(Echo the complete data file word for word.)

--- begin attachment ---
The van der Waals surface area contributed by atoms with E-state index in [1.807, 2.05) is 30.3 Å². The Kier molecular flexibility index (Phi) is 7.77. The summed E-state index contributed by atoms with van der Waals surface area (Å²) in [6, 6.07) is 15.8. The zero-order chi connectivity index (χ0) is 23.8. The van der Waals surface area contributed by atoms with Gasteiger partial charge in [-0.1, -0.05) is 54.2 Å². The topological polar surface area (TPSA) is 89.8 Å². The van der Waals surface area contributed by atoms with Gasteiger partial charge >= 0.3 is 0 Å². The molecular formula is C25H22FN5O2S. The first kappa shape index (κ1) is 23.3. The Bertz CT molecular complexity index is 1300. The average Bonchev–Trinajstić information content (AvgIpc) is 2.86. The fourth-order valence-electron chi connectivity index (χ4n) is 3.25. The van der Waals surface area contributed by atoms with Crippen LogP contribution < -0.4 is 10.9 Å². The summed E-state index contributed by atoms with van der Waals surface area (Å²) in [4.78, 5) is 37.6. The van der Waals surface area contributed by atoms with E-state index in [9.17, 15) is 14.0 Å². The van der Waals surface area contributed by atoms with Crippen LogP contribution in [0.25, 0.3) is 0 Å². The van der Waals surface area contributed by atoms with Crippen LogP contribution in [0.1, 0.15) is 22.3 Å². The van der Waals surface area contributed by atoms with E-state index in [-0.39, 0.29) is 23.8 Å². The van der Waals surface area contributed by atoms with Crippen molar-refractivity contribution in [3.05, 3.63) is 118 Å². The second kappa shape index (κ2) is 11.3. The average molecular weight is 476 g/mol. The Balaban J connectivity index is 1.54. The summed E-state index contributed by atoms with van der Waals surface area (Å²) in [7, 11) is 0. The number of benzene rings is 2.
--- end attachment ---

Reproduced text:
The van der Waals surface area contributed by atoms with E-state index in [1.807, 2.05) is 30.3 Å². The Kier molecular flexibility index (Phi) is 7.77. The summed E-state index contributed by atoms with van der Waals surface area (Å²) in [6, 6.07) is 15.8. The zero-order chi connectivity index (χ0) is 23.8. The van der Waals surface area contributed by atoms with Gasteiger partial charge in [-0.1, -0.05) is 54.2 Å². The topological polar surface area (TPSA) is 89.8 Å². The van der Waals surface area contributed by atoms with Gasteiger partial charge >= 0.3 is 0 Å². The molecular formula is C25H22FN5O2S. The first kappa shape index (κ1) is 23.3. The Bertz CT molecular complexity index is 1300. The average Bonchev–Trinajstić information content (AvgIpc) is 2.86. The fourth-order valence-electron chi connectivity index (χ4n) is 3.25. The van der Waals surface area contributed by atoms with Crippen LogP contribution < -0.4 is 10.9 Å². The summed E-state index contributed by atoms with van der Waals surface area (Å²) in [4.78, 5) is 37.6. The van der Waals surface area contributed by atoms with E-state index in [9.17, 15) is 14.0 Å². The van der Waals surface area contributed by atoms with Crippen LogP contribution in [0.25, 0.3) is 0 Å². The van der Waals surface area contributed by atoms with Crippen LogP contribution in [0.1, 0.15) is 22.3 Å². The van der Waals surface area contributed by atoms with E-state index in [-0.39, 0.29) is 23.8 Å². The van der Waals surface area contributed by atoms with Crippen molar-refractivity contribution in [3.05, 3.63) is 118 Å². The second kappa shape index (κ2) is 11.3. The average molecular weight is 476 g/mol. The Balaban J connectivity index is 1.54. The summed E-state index contributed by atoms with van der Waals surface area (Å²) in [7, 11) is 0. The number of benzene rings is 2.